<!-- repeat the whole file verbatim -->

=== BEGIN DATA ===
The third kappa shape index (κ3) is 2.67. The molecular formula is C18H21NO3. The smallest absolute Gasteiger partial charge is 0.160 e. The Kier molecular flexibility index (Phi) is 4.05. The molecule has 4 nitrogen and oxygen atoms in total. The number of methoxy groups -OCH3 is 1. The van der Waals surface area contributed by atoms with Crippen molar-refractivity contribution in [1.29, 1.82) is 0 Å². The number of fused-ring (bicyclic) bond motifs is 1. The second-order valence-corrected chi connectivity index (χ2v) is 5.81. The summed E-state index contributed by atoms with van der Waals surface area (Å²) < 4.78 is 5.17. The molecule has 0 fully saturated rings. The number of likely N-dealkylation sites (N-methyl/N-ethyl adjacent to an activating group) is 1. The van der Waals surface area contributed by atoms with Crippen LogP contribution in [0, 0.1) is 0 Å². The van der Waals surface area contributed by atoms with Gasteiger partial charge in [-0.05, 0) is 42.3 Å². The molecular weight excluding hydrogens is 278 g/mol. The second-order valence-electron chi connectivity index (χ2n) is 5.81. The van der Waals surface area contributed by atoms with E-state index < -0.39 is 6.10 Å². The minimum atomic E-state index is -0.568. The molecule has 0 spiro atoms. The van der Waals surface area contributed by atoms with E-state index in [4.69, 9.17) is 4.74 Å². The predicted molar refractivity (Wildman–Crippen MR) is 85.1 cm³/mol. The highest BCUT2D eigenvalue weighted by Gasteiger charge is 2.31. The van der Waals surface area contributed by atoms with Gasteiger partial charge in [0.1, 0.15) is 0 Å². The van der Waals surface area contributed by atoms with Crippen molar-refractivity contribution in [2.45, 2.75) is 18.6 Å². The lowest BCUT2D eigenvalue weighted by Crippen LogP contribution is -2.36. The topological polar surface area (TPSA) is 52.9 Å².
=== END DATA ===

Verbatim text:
The third kappa shape index (κ3) is 2.67. The molecular formula is C18H21NO3. The smallest absolute Gasteiger partial charge is 0.160 e. The Kier molecular flexibility index (Phi) is 4.05. The molecule has 4 nitrogen and oxygen atoms in total. The number of methoxy groups -OCH3 is 1. The van der Waals surface area contributed by atoms with Crippen molar-refractivity contribution in [1.29, 1.82) is 0 Å². The number of fused-ring (bicyclic) bond motifs is 1. The second-order valence-corrected chi connectivity index (χ2v) is 5.81. The summed E-state index contributed by atoms with van der Waals surface area (Å²) < 4.78 is 5.17. The molecule has 0 fully saturated rings. The number of likely N-dealkylation sites (N-methyl/N-ethyl adjacent to an activating group) is 1. The van der Waals surface area contributed by atoms with Crippen LogP contribution in [0, 0.1) is 0 Å². The van der Waals surface area contributed by atoms with Gasteiger partial charge in [-0.05, 0) is 42.3 Å². The molecular weight excluding hydrogens is 278 g/mol. The second-order valence-electron chi connectivity index (χ2n) is 5.81. The van der Waals surface area contributed by atoms with E-state index < -0.39 is 6.10 Å². The minimum atomic E-state index is -0.568. The molecule has 0 spiro atoms. The van der Waals surface area contributed by atoms with E-state index in [4.69, 9.17) is 4.74 Å². The predicted molar refractivity (Wildman–Crippen MR) is 85.1 cm³/mol. The highest BCUT2D eigenvalue weighted by Gasteiger charge is 2.31. The van der Waals surface area contributed by atoms with Gasteiger partial charge in [0.1, 0.15) is 0 Å². The van der Waals surface area contributed by atoms with Crippen molar-refractivity contribution in [2.45, 2.75) is 18.6 Å². The lowest BCUT2D eigenvalue weighted by Crippen LogP contribution is -2.36. The topological polar surface area (TPSA) is 52.9 Å².